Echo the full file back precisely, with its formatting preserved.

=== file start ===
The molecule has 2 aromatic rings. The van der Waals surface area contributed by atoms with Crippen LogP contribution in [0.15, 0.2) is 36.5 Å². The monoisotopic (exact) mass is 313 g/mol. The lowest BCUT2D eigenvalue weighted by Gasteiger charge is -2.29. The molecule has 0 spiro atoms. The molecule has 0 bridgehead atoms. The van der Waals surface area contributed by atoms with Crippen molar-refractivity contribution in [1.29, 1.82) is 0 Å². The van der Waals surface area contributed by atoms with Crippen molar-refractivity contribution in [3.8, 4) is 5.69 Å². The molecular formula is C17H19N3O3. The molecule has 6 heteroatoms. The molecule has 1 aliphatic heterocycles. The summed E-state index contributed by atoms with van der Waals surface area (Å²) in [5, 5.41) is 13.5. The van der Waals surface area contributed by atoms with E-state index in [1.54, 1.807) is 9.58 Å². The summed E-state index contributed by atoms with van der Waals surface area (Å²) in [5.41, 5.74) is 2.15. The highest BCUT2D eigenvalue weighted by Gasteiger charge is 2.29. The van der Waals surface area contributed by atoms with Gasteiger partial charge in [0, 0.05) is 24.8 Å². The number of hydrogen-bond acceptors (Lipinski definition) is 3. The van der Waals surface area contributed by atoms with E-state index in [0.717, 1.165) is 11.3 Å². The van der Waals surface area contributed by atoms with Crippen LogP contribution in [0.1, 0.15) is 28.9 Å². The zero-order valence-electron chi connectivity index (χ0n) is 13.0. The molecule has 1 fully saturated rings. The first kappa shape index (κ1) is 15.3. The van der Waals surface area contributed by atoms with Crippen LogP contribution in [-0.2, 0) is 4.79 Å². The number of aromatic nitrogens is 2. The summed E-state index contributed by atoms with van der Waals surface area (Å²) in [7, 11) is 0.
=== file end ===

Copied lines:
The molecule has 2 aromatic rings. The van der Waals surface area contributed by atoms with Crippen LogP contribution in [0.15, 0.2) is 36.5 Å². The monoisotopic (exact) mass is 313 g/mol. The lowest BCUT2D eigenvalue weighted by Gasteiger charge is -2.29. The molecule has 0 spiro atoms. The molecule has 0 bridgehead atoms. The van der Waals surface area contributed by atoms with Crippen molar-refractivity contribution in [1.29, 1.82) is 0 Å². The van der Waals surface area contributed by atoms with Crippen molar-refractivity contribution in [3.8, 4) is 5.69 Å². The molecular formula is C17H19N3O3. The molecule has 6 heteroatoms. The molecule has 1 aliphatic heterocycles. The summed E-state index contributed by atoms with van der Waals surface area (Å²) in [5, 5.41) is 13.5. The van der Waals surface area contributed by atoms with E-state index in [1.54, 1.807) is 9.58 Å². The summed E-state index contributed by atoms with van der Waals surface area (Å²) in [5.41, 5.74) is 2.15. The highest BCUT2D eigenvalue weighted by Gasteiger charge is 2.29. The van der Waals surface area contributed by atoms with Gasteiger partial charge in [0, 0.05) is 24.8 Å². The number of hydrogen-bond acceptors (Lipinski definition) is 3. The van der Waals surface area contributed by atoms with E-state index in [0.717, 1.165) is 11.3 Å². The van der Waals surface area contributed by atoms with Crippen LogP contribution in [0.1, 0.15) is 28.9 Å². The zero-order valence-electron chi connectivity index (χ0n) is 13.0. The molecule has 1 fully saturated rings. The first kappa shape index (κ1) is 15.3. The van der Waals surface area contributed by atoms with Crippen LogP contribution in [-0.2, 0) is 4.79 Å². The number of aromatic nitrogens is 2. The summed E-state index contributed by atoms with van der Waals surface area (Å²) in [7, 11) is 0.